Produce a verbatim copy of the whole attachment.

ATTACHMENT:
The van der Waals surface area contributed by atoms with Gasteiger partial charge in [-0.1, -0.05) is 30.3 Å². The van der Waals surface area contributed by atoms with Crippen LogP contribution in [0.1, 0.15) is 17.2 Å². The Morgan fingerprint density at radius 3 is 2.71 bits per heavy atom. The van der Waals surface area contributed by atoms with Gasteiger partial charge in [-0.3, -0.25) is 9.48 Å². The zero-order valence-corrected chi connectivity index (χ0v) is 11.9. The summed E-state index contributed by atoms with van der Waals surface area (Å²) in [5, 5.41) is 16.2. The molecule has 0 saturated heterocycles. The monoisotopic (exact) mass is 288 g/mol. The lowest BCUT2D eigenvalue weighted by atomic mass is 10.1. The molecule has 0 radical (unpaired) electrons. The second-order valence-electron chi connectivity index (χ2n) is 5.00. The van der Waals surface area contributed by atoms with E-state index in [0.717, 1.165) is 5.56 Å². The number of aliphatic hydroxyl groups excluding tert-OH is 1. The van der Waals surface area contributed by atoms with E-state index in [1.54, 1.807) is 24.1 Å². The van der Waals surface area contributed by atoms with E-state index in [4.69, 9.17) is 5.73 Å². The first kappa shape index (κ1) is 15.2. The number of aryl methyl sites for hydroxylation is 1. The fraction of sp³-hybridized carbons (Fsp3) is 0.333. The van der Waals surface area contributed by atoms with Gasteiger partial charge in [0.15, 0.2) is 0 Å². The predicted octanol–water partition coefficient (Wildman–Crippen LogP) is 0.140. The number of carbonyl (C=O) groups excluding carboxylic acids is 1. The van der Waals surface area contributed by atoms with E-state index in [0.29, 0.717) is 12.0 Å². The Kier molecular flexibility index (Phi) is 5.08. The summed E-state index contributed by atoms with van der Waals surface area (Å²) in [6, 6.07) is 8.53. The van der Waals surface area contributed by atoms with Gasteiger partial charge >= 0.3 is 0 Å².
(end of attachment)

The van der Waals surface area contributed by atoms with Gasteiger partial charge in [-0.1, -0.05) is 30.3 Å². The van der Waals surface area contributed by atoms with Crippen LogP contribution in [0.1, 0.15) is 17.2 Å². The Morgan fingerprint density at radius 3 is 2.71 bits per heavy atom. The van der Waals surface area contributed by atoms with Gasteiger partial charge in [-0.3, -0.25) is 9.48 Å². The zero-order valence-corrected chi connectivity index (χ0v) is 11.9. The summed E-state index contributed by atoms with van der Waals surface area (Å²) in [5, 5.41) is 16.2. The molecule has 0 saturated heterocycles. The monoisotopic (exact) mass is 288 g/mol. The lowest BCUT2D eigenvalue weighted by atomic mass is 10.1. The molecule has 0 radical (unpaired) electrons. The second-order valence-electron chi connectivity index (χ2n) is 5.00. The van der Waals surface area contributed by atoms with E-state index in [0.717, 1.165) is 5.56 Å². The number of aliphatic hydroxyl groups excluding tert-OH is 1. The van der Waals surface area contributed by atoms with E-state index in [1.54, 1.807) is 24.1 Å². The van der Waals surface area contributed by atoms with E-state index in [4.69, 9.17) is 5.73 Å². The first kappa shape index (κ1) is 15.2. The number of aryl methyl sites for hydroxylation is 1. The fraction of sp³-hybridized carbons (Fsp3) is 0.333. The van der Waals surface area contributed by atoms with Gasteiger partial charge in [0.15, 0.2) is 0 Å². The predicted octanol–water partition coefficient (Wildman–Crippen LogP) is 0.140. The number of carbonyl (C=O) groups excluding carboxylic acids is 1. The van der Waals surface area contributed by atoms with E-state index in [0.29, 0.717) is 12.0 Å². The Kier molecular flexibility index (Phi) is 5.08. The summed E-state index contributed by atoms with van der Waals surface area (Å²) in [6, 6.07) is 8.53. The van der Waals surface area contributed by atoms with Gasteiger partial charge >= 0.3 is 0 Å².